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IBM tries regenerating mainframe software community

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Citing the all-too-familiar numbers that the mainframe remains alive and quite well, IBM Corp is rolling out a blitz to address the lack of software, third party support, and skills base. The announcement, first disclosed at an analyst briefing in New York, covered products from IBM's WebSphere, Tivoli, and Rational brands, plus various initiatives aimed at rebuilding the mainframe community itself.

Available immediately, IBM is releasing Rational development and runtime tools for COBOL. It follows up in June with the release of WebSphere Process Server and the WebSphere Enterprise Service Bus. Later in the year, IBM will release DB2 Viper (the database that adds XML as a native data type), WebSphere Portal 6.0, and Tivoli Federated Identity Manager. Some of these products have unique features.


For instance, the Rational COBOL generator isn't a COBOL IDE per se. Instead, it is a development environment for Enterprise Generation Language, a simplified version of COBOL developed by IBM that targets development of forms-based applications to simplify data access. With EGL, you can generate COBOL on the back end while generating JSP and Java servlets on the commerce server end. EGL is not new, but the Rational development tools based on the mainframe are. With EGL, IBM is trying to reach beyond the limited population of COBOL programmers so e commerce apps for accessing legacy data can be written more quickly. Otherwise, if you have to wait for the limited pool of COBOL developers, who are probably busy in maintenance mode, the apps might otherwise never get written.


Making EGL more available is part of a larger strategy to broaden the skills pool for mainframe development. IBM cited IDC statistics that the population of COBOL developers has actually stabilized since 2002. Actually, the fact that COBOL populations haven't declined recently might be seen as a good sign, since it is not exactly a popular topic in computer science curricula.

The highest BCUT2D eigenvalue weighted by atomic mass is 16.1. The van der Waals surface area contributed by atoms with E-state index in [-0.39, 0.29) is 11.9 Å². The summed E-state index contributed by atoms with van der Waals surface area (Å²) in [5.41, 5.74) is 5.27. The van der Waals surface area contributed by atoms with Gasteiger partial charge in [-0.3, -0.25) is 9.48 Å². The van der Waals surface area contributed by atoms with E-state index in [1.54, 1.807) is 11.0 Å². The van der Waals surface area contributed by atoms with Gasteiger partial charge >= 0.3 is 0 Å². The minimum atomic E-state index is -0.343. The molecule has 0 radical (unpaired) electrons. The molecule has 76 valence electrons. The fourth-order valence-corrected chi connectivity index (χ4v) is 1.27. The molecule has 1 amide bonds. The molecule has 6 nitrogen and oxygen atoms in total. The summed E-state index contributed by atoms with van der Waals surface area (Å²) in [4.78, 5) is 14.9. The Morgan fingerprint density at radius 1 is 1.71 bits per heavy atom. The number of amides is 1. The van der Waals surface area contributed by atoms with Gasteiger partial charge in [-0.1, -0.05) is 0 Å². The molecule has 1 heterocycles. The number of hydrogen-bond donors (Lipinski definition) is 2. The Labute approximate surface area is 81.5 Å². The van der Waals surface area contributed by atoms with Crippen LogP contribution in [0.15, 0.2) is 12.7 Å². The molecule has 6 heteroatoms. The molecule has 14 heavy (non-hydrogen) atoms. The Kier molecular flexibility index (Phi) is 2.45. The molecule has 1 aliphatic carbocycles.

According to IBM stats, mainframe data is doubling annually. That alone makes IBM quite concerned about the looming skills gap. Consequently, another obvious pillar is aiming at student programs.


IBM is sponsoring development of new courseware. According to Jim Rhyne, an IBM distinguished engineer in the System z group, the new curricula won't necessarily be restricted to teaching COBOL. Instead, it will deal with topics like designing and managing systems for extreme scalability.


Additionally, IBM is sponsoring a new global "Master the Mainframe" contest aimed at students, plus new university courseware. Another pillar is boosting ISV support. IBM will expand no-cost access to IBM IT architects, plus the usual array of IBM PartnerWorld joint marketing, sales, and technical support. Looking forward, IBM is also ramping up work on mainframe SOA.


According to Rhyne, in many cases, it would make more sense to expose CICS transactions as web services, rather than go through the intermediate stage of encapsulating them as Enterprise Java Beans (EJBs). Compounding the issue, IBM is suggesting that in many cases, it makes more sense to deploy collapse some of the functionality now distributed to outer tiers back to the mainframe. "If I have a component that interacts with data, why shouldn't I try to collocate the component in the same place where the data resides?" asked Rhyne, explaining the rationale.


According to Rhyne, IBM will base much of its work to expose CICS transactions as web services on work being done in emerging Service Component Architectures (SCA) and Service Data Objects (SDO) which seek to apply component-based development to web services, are part of this direction. For IBM, the obvious motivation of all this is to protect its mainframe business, which continues to grow at a compound rate of roughly 20% annually.


Altogether, IBM's software thrust, adding its z versions of its own offerings, partner programs, and student initiatives are intended to make sure that System z growth does not occur in a vacuum.

By Tony Baer - Computer Business Review